My Shopping Cart This Week was an Embarrassment of Riches
What a busy busy week!
I feel like everything came out this week, not one, not two, not three, but FOUR new books I simply must read. Plus a bonus novella that was both a surprise and a delight. And now comes the hard part, where I am going to SIMPLY RAVE to you about how amazing two (and a half) of these books are.
Bands of Mourning by Brandon Sanderson
As the faithful reader here knows, I was not a huge fan of the original Mistborn trilogy, though my issue was rather singular to me, and not a problem with the books themselves. Namely, I deeply dislike both Kelsior and Vin (though for rather different reasons). But this is a mark of Sanderson’s success not of his failure, as he wrote characters real enough that I could hate them, and not because they’re poorly written.
But the new Mistborn books are a whole new cut of cloth. I adore Waxillium, and Wayne is a delight. ‘Alloy of Law’ was a fun return to the world, and then there was ‘Shadows of Self’, which stunned me. Oh was it good! And now the latest, ‘Bands of Mourning’ which is just WOWWWWWWW!! Now can it just be 2017 already so I can read the last book in the new sequence The Lost Metal.
City of Blades by Robert Jackson Bennett
So, a confession: I read this book months ago. AND I LOVED IT. I mean, I knew I would, since I adored the first book in the series, and Bennett might be incapable of writing a bad book. But ‘City of Blades’ is a great read in a very different way than ‘City of Stairs’, and while it might not be a better book, it’s also not a worse book; and that says something since ‘City of Stairs’ was my favorite book of 2015. The nice thing about these books is they stand apart from each other. You don’t need to know what happened in ‘City of Stairs’ to get any part of ‘City of Blades’. I suspect that next year’s ‘City of Miracles’ will be the same. Though I do hope for a return of a couple of VERY SPECIFIC CHARACTERS from City of Stairs in Miracles. RJB, if you read this, YOU SHOULD KNOW WHO I MEAN.
There’s cookies in it for you if you make it happen.
All the Birds in the Sky by Charlie Jane Anders
So since we’re all friends here, I have a confession. I haven’t finished this one yet. So my review is not on the completed book, but only the first half.
When I started this book, I kind of expected All the Birds in the Sky to be one of those over hyped books by an new author which was going to be good as a first novel, but not actually as good as the hype. And the hype has been ABUNDANT. And in a way, it IS very much a first novel. The beginning of the book is a lot of telling without showing, and it has a strangely slow build up to where the action really starts. But, in spite of that, I am really loving it. There’s something strange and beautiful about it that reminds me slightly of Patricia McKillip and Charles de Lint, with more than a hint of the pre-apocalyptic dread of Sheri Tepper’s ‘Beauty’.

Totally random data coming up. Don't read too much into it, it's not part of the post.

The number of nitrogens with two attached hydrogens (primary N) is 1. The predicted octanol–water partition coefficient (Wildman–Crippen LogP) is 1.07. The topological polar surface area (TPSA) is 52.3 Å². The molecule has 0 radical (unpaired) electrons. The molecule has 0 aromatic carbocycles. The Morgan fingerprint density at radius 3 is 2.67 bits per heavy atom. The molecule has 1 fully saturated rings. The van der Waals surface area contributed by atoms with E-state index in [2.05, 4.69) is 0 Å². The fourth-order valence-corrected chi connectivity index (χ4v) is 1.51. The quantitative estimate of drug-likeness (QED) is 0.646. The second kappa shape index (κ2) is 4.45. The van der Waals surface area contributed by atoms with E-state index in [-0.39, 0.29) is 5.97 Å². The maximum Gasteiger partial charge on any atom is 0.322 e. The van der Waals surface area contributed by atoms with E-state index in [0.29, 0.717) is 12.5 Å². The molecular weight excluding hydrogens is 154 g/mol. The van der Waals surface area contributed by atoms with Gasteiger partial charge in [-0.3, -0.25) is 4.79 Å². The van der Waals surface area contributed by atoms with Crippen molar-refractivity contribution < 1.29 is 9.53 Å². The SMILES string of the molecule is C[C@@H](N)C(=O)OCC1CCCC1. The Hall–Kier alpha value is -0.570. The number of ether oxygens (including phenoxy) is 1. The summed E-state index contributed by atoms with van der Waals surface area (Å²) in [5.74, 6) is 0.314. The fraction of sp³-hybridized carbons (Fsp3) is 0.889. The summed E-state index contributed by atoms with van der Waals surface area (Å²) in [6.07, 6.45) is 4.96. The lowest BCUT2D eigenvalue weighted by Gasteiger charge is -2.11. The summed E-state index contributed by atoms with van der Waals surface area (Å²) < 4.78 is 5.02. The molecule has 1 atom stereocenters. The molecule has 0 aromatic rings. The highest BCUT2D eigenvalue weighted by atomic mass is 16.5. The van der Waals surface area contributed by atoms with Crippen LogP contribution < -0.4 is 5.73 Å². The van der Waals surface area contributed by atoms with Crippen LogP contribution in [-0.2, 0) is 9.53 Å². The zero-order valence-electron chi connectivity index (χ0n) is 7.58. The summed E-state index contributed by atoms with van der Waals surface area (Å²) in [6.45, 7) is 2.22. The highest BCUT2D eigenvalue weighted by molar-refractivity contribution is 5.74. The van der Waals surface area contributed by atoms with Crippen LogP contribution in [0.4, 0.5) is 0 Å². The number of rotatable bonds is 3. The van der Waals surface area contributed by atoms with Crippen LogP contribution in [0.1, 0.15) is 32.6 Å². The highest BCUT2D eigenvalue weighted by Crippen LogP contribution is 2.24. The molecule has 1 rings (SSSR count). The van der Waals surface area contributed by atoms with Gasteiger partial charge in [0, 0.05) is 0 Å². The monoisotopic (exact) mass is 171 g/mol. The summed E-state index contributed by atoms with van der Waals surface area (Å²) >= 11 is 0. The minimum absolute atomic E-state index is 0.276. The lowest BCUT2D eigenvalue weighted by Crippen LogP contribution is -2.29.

All in all, I hope the book finishes as well as it is going right now, because I want it to be one of those instances where the buzz is deserved.
Up next, besides finishing All the Birds in the Sky and the poor neglected Trial of Intentions by Peter Orullian which I keep setting aside to read more current books so I can write about them for you all (Do you see the sacrifices I make for you?); I also have two books I am so excited about that I can barely speak. Kingfisher by Patricia A. McKillip and Gentleman Jole and the Red Queen by Lois McMaster Bujold are new books by two of my favorite writers in the business, and if I hadn’t gotten an advance copy of ‘Gentleman Jolie’ (Thank you lovely Chris, for coming through!)
This isn’t the book I’d recommend starting Bujold with, especially not the Vorkosigan Saga, as it depends heavily on what has come before.Much of the weight of this book comes from emerging from the shadow of a character that isn’t present in this book at all, though his absence is constant. If you’re looking to start the Vorkosigan books, good places to start are Shards of Honor and The Warriors Apprentice. If you prefer fantasy, her Curse of Chalion is superb. All of three will stand alone very well.
Patricia McKillip was one of the first writers I really fell in love with (her writing, not her, I’ve only met her briefly though she seemed lovely) and is one of the finest writers of fantasy alive, in more opinions than just mine. Each of her books is like a little gem; perfect and lovely. Kingfisher will no doubt be another lovely book. If you’re not familiar with her, her books are beautifully written compact stories, and not sprawling epics (though when she turned her hand to epic fantasy, she produced one of the classics of the style, her acclaimed Riddlemaster Trilogy). Excellent places to start with her are The Book of Atrix Wolf and The Forests of Serre, or if you want something a little more epic, the previously mentioned Riddlemaster trilogy.
Alright my lovelies, I am off to read some more, or possibly sneak in some of this week’s ‘Shannara Chronicles’. I promise not to write anymore fan fiction about that adorable Will Ohmsford.
This week at least.
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